It’s a busy time of year, no doubt. Your to-do list is never-ending and your kid(s) are super-excited…or, are they? Having a child with CAS (or any special need for that matter) can present a few obstacles as your holiday plans hit high-gear.
Of course, as a parent you have a mental list of things that you know will happen as the days and weeks tick by. Kids often have an idea, but they don’t know exactly what goes into a full-fledged month of festivities. Here’s a break-down of some situations you may encounter, along with some possibly solutions.
Making a Wish List: No doubt are kids eager to start telling you what they want for the holidays. But what if your little one has limited verbal skills? As a parent, you know your child better than anyone–so why not help them out a bit? Go through some catalogs on your own (sort of nostalgic way to spend the afternoon or evening) and clip some items that you think your child will like. Assemble them in a make-your-own “catalog.” Present it to your child to take a look at and circle or otherwise mark the ones they are most intereted in. This is easier than say giving them an entire Sears Wish Book which is just too overwhelming with too much extraneous stimuli. You may even consider taking it along to the mall when you see Santa.
Santa: As a parent with a daughter whose CAS is resolving, I can tell you just how proud I am of Kate for being able to tell Santa what she wanted. But it hasn’t always been that easy. One year, Kate knew she couldn’t communicate with Santa when he asked the all-important question. Her eyes welled up and she looked over at me standing by the photographer with the look of, “please help, mommy.” I know a lot of kids get stage-fright when seeing the big man in red, but I also knew deep down that Kate couldn’t talk, even if she wanted to. It nearly broke my heart. It’s important to find a patient Santa who will understand that there are kids with different needs. Perhaps, I could have taken a catalog to have Kate show Santa what she wanted, or she could have drawn a picture for him. .
Lights/Music/Action: Sometimes when I go to the mall, I’m overstimulated. I can only imagine how our kiddos feel! If you know yours is prone to meltdowns due to” too much,” then try to make your trips sans kids. Ask for others to be respectful of your child’s needs and turn down the music or turn off the lights.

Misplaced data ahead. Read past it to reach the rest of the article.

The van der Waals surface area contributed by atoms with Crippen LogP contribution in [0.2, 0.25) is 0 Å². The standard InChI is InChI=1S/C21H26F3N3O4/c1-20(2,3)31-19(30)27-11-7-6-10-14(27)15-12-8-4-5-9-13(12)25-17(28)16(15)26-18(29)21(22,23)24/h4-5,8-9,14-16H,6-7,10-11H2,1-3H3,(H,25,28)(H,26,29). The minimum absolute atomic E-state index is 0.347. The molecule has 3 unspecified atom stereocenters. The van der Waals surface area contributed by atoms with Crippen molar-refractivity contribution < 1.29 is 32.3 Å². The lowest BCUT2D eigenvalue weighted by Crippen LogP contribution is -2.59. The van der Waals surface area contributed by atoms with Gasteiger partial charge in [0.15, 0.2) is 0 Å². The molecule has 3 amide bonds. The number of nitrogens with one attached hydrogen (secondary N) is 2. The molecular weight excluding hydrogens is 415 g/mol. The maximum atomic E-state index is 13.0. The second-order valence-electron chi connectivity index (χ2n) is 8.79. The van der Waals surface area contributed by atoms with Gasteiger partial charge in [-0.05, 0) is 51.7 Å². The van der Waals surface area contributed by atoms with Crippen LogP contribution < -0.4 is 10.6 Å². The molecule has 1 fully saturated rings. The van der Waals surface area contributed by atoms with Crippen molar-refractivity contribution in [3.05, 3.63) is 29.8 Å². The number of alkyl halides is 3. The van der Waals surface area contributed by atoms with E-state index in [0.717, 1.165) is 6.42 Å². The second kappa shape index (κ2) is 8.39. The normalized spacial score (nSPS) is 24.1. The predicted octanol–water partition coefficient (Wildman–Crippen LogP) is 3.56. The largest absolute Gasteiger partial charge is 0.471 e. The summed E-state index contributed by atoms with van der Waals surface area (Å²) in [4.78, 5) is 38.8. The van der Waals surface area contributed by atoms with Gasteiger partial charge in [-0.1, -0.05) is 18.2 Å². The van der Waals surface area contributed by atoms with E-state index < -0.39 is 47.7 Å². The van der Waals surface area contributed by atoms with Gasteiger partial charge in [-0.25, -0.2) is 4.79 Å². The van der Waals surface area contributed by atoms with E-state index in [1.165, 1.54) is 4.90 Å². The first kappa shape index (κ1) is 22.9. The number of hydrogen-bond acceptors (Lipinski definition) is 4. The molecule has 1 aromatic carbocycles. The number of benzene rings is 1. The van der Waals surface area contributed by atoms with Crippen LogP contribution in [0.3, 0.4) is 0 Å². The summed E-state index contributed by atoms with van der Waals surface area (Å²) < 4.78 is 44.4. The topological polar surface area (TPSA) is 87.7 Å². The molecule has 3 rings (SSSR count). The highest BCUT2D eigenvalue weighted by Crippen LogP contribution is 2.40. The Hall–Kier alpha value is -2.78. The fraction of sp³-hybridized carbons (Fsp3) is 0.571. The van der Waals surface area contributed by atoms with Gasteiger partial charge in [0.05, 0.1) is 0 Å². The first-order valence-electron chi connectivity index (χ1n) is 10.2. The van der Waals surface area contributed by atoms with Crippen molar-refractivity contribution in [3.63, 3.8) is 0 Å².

Singing along: Kids want to sing along to the songs we all know–whether it’s at home, school, or your place or worship–teach your children a way they can contribute to the music. Perhaps, he can shake the tambourine, or say a certain phrase or word that is part of the song (“jingle”), or doing a cute dance to the music may help.
Seeing “strangers” again: You may only see Aunt Mimi once a year and your child doesn’t remember her well. Start by going through your photo albums and naming folks you’ll likely see again. Practice those names often. You can do what SLPs call “auditory bombardment,” say the name several time a day for about a minute each, after hearing it so often, your child can sometimes piece together the motor plan to say it on his own.
House Calls: Visiting grandma’s house is different than being at home, so start early by reminding your children now what the expectations are at a different home. When folks come to your house, try to teach your child simple things she can do to help guests feel welcomed–without words. She can take their coat, bring a plate of cookies, deliever gifts, pick up wrapping paper for the trashcan. Remind your child that if she needs a break, she can always go to her room–because sometimes a full house is just “too much.”
How to explain CAS: No doubt will you bump into someone who is insensitive and doesn’t even know it. They will ask your child all kinds of questions and he may just stand there looking scared. You, of course want to run to his rescue–and you should–here are some tackful ways to respond,
- “He’s still warming up.”
- “She has a hard time communicating, but she is getting so much better.”
- “Actually, I’m glad you brought that up. We learned recently that ____has CAS.”
- You can even type out a blurb about your understanding of CAS and have it ready to hand out if others want to know more.
- Talking isn’t really his thing. But he sure can _____.”
It’s best if you can explain these nuances in a private setting–or at least not in front of your child–which may cause him to be more self-conscious.
Good luck with it all–and let me know if you have any other great ideas on helping kids with apraxia at the holidays.